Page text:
Cultivating Resources for Haiti

One of Marie Darine Dorval’s most enduring lessons from her time at Louverture Cleary School (LCS) is the responsibility of everyone to care for the environment. Now in her second year studying agronomy, thanks to a scholarship from her alma mater, Dorval hopes to improve her country through investing in its natural resources.

In primary school, Dorval explained, she learned math and French, but her education at LCS was much more. Louverture Cleary School is a Catholic, secondary boarding school located just outside of Port au Prince. Operated by The Haitian Project (THP), a U.S. non-profit organization, LCS serves academically gifted children whose parents could not otherwise afford to pay for their education. Students at LCS take classes in four languages: French, Kreyòl, English and Spanish.  Although the curriculum is demanding, academics are secondary.  LCS maintains a Baccalaureate (Haiti’s national exam) pass rate of 98%, but its alumni are quick to point out that the most important lessons at LCS happen outside of the classroom.

Dorval is serious, yet cheerful as she recalls her formative experiences at LCS, “They don’t only teach you basic sciences, like math, but how to be a good citizen, how to care for our environment. The staff and Volunteers taught us not to throw trash out on the street, and that we have an obligation to help one another and to help our country… LCS taught me to think seriously about Haiti’s problems.”

Lack of care for natural resources is no insignificant part of Haiti’s problems.  According to the 2012 Environmental Performance Index, Haiti ranked 118 out of 132 countries profiled according to environmental factors including water quality, air pollution and agricultural development.  The immediate negative health effects of air pollution, lack of safe drinking water and waste management are obvious, but they also have a far-reaching impact on the economy. Students at LCS have an acute awareness of these challenges, as well as some answers.

In stark contrast to roadsides and public spaces in Haiti, the LCS campus is clear of litter, thanks to the students’ enthusiasm for the school’s Zewo Fatra (No Trash) program. Students thoughtfully manage all waste from the school by recycling all eligible plastic bottles and metal cans, composting organic waste, reusing or burying glass, and incinerating the rest. 

Dorval credits her decision to study agronomy to her LCS training in responsible waste management and LCS’s Garden Club. “Louverture Cleary taught us how to protect plants and how to organize waste. I decided to study agronomy because Haiti’s lack of infrastructure and agriculture make it difficult for our country to produce its own food, which makes it hard for some people to access it. We have the land, but it isn’t cultivated. Essentially, I decided to study agronomy so that I can help people who need food.”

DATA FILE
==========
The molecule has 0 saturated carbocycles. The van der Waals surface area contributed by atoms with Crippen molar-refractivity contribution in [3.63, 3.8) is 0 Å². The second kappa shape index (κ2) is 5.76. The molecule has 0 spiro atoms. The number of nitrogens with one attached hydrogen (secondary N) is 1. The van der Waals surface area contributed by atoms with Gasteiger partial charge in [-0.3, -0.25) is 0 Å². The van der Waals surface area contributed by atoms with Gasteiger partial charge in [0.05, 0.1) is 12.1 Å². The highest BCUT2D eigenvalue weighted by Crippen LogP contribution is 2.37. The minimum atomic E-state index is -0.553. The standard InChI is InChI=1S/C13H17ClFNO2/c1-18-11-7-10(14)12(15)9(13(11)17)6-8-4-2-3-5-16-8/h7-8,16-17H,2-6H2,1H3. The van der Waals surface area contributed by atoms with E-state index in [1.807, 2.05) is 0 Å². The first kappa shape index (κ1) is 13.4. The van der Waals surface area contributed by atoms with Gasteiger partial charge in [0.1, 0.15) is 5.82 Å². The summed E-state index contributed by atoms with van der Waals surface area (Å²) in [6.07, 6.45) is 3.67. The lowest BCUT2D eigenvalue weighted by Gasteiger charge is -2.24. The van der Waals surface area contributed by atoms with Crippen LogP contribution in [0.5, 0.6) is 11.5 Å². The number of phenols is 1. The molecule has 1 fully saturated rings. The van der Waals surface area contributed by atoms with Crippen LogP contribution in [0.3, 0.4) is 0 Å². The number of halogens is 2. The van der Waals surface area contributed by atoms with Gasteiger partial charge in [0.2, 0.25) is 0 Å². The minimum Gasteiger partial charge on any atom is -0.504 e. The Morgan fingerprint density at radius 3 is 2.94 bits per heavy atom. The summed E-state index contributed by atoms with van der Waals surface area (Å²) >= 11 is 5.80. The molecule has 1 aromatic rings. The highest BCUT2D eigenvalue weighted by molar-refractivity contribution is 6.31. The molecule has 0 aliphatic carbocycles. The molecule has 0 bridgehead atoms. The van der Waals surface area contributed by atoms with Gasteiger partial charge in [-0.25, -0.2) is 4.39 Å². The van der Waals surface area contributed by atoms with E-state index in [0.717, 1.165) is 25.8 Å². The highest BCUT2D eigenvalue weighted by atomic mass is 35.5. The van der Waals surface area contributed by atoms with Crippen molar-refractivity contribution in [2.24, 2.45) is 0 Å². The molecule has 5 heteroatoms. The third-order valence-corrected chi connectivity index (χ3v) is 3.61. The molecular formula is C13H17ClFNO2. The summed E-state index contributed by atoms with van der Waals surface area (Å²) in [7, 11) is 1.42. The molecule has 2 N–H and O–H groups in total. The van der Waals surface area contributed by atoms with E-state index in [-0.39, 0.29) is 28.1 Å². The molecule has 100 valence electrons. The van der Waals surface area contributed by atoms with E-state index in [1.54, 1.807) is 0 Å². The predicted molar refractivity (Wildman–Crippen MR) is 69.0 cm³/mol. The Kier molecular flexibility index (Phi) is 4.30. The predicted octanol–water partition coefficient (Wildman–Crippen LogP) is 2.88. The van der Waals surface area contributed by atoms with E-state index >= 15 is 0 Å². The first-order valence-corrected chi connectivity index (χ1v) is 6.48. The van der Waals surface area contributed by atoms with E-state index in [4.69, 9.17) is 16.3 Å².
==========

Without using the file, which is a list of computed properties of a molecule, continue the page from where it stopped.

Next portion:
Now in her third year at Haiti’s Université Quisqueya, Dorval has decided to concentrate on Aquatic Resources so that she can work to improve Haiti’s fishing industry and protect the sea from dumping. “Every country needs to protect its resources, especially Haiti,” Dorval insists. “I want to pursue a master’s degree and work to protect our seas. Today, when it rains, all the trash from the river flows into the sea. It kills the fish. We need to prevent this waste.”

Thinking back on her arrival at LCS at the age of 12, Dorval knew that she was receiving a life-changing opportunity.  Even after her graduation, THP continues to impact her life by providing assistance with university tuition and money for textbooks as she works to improve her country.  Through Dorval’s work and that of her fellow alumni working to change Haiti for the better, the effect of an LCS education is boundless. 


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The Haitian Project, Inc. is a 501(c)(3) nonprofit that runs a tuition free Catholic boarding school in Haiti for 360 students in order to nurture the future leaders of the country.  Visit their website for more information or donate now.